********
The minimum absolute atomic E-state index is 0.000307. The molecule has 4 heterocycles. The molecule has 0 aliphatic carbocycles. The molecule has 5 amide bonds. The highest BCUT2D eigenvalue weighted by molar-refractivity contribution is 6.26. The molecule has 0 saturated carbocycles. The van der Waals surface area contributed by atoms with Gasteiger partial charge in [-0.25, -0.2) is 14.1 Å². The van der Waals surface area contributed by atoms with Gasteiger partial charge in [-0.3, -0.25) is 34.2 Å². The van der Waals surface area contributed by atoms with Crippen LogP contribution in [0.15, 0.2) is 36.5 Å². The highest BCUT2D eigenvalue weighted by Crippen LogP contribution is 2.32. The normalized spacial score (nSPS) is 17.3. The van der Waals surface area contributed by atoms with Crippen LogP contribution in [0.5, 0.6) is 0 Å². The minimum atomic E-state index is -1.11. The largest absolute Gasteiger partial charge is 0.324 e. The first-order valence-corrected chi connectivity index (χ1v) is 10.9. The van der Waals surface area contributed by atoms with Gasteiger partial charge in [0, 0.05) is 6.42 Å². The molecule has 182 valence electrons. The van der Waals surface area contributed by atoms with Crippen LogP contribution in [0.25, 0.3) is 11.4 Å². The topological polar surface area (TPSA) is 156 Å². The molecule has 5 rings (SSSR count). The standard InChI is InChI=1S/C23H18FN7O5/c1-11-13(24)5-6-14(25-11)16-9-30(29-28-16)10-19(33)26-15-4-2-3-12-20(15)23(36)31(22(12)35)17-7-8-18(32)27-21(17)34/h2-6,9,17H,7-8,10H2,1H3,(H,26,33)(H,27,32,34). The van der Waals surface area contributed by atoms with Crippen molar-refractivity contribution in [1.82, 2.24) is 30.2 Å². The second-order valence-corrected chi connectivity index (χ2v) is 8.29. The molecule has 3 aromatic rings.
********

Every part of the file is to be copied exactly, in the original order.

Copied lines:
The minimum absolute atomic E-state index is 0.000307. The molecule has 4 heterocycles. The molecule has 0 aliphatic carbocycles. The molecule has 5 amide bonds. The highest BCUT2D eigenvalue weighted by molar-refractivity contribution is 6.26. The molecule has 0 saturated carbocycles. The van der Waals surface area contributed by atoms with Gasteiger partial charge in [-0.25, -0.2) is 14.1 Å². The van der Waals surface area contributed by atoms with Gasteiger partial charge in [-0.3, -0.25) is 34.2 Å². The van der Waals surface area contributed by atoms with Crippen LogP contribution in [0.15, 0.2) is 36.5 Å². The highest BCUT2D eigenvalue weighted by Crippen LogP contribution is 2.32. The normalized spacial score (nSPS) is 17.3. The van der Waals surface area contributed by atoms with Crippen LogP contribution in [0.5, 0.6) is 0 Å². The minimum atomic E-state index is -1.11. The largest absolute Gasteiger partial charge is 0.324 e. The first-order valence-corrected chi connectivity index (χ1v) is 10.9. The van der Waals surface area contributed by atoms with Gasteiger partial charge in [0, 0.05) is 6.42 Å². The molecule has 182 valence electrons. The van der Waals surface area contributed by atoms with Crippen LogP contribution in [0.25, 0.3) is 11.4 Å². The topological polar surface area (TPSA) is 156 Å². The molecule has 5 rings (SSSR count). The standard InChI is InChI=1S/C23H18FN7O5/c1-11-13(24)5-6-14(25-11)16-9-30(29-28-16)10-19(33)26-15-4-2-3-12-20(15)23(36)31(22(12)35)17-7-8-18(32)27-21(17)34/h2-6,9,17H,7-8,10H2,1H3,(H,26,33)(H,27,32,34). The van der Waals surface area contributed by atoms with Crippen molar-refractivity contribution in [1.82, 2.24) is 30.2 Å². The second-order valence-corrected chi connectivity index (χ2v) is 8.29. The molecule has 3 aromatic rings.